Chef Justin Turner closed all four locations of his popular Bernie’s Burger Bus restaurants this year. While he said there were many factors at play, high delivery fees were one of them. Turner signed up for the services because he saw the convenience of delivery become increasingly popular with customers. He said representatives for the companies told him he would see an increase in business by being on the platforms, but he hasn’t found that to be the case. Instead, Turner noticed sales simply shifting away from dine-in to carryout over time. The pandemic made this worse.

“People want the convenience,” Turner says. “Especially in a COVID world, being able to get food dropped off at their door without talking to a person or touching a person.”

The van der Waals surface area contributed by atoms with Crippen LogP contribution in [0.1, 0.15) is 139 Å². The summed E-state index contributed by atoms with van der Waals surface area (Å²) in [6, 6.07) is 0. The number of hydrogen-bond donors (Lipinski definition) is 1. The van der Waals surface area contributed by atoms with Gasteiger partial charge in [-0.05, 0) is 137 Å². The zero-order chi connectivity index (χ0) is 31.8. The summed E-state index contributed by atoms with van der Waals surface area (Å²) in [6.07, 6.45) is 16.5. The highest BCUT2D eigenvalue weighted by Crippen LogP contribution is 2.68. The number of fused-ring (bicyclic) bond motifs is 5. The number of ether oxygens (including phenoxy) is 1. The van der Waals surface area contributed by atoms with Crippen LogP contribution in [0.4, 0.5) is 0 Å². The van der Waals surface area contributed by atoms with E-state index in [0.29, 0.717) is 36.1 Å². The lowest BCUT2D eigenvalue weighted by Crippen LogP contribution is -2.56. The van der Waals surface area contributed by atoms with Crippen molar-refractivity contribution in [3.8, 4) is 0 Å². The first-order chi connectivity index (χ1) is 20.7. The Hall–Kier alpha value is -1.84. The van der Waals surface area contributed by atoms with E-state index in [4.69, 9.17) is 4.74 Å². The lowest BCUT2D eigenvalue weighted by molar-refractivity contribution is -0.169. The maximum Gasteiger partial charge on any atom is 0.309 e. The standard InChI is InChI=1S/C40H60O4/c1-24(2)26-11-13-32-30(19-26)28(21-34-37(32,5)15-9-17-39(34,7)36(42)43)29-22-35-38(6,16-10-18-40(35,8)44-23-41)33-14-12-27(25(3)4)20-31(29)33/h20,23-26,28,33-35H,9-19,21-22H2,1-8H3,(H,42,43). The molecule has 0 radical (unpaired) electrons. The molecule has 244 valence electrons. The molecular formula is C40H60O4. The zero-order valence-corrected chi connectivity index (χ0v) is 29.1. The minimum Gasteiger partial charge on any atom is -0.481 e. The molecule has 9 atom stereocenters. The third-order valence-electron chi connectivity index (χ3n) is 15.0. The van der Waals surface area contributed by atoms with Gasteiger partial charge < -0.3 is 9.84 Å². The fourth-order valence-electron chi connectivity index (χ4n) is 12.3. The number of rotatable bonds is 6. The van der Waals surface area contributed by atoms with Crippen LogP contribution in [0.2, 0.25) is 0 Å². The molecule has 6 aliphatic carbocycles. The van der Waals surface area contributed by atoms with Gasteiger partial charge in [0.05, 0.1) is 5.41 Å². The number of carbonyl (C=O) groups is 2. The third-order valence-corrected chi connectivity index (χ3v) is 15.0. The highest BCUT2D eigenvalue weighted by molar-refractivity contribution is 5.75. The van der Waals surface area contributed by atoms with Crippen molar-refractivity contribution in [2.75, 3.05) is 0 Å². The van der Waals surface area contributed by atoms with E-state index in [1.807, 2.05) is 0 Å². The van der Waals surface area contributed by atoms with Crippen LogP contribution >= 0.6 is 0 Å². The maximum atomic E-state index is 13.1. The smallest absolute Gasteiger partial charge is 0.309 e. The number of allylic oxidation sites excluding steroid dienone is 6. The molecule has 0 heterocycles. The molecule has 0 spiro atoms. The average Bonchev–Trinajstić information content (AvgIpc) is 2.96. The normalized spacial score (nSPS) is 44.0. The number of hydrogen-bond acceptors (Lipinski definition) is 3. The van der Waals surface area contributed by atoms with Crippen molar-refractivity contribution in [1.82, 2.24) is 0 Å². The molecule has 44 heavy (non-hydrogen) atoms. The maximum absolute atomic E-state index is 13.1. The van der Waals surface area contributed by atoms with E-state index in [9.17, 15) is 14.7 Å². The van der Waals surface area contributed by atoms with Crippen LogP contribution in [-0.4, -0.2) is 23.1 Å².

Turner adds that these fees also affect the customer. He’s already seen some restaurants increasing to-go prices to make up for the high commission from delivery apps. In his opinion, most food doesn’t travel that well, so people are paying more money for lesser quality than is offered by dining in person.

[…]

Besides the high commission, Au-yeung had other gripes about the delivery apps. His team couldn’t communicate directly with people ordering through the platforms, which made the restaurant’s mission of great customer service impossible. And while he made the decision to leave DoorDash, he found it impossible to take Phat Eatery down from their website. He says he’s tried to contact the company, to no avail. To turn people away from ordering through the app, he edited the menu items to read “Do not order here.” He also jacked up the prices to discourage people.

One service Au-yeung likes, though, is Favor Fleet, an offshoot of the local delivery app now owned by H-E-B. If the restaurant is busy and short-staffed for deliveries, he can request drivers from Favor Fleet on-demand, for a flat fee of $7.50 per order. “That, I can deal with,” he says.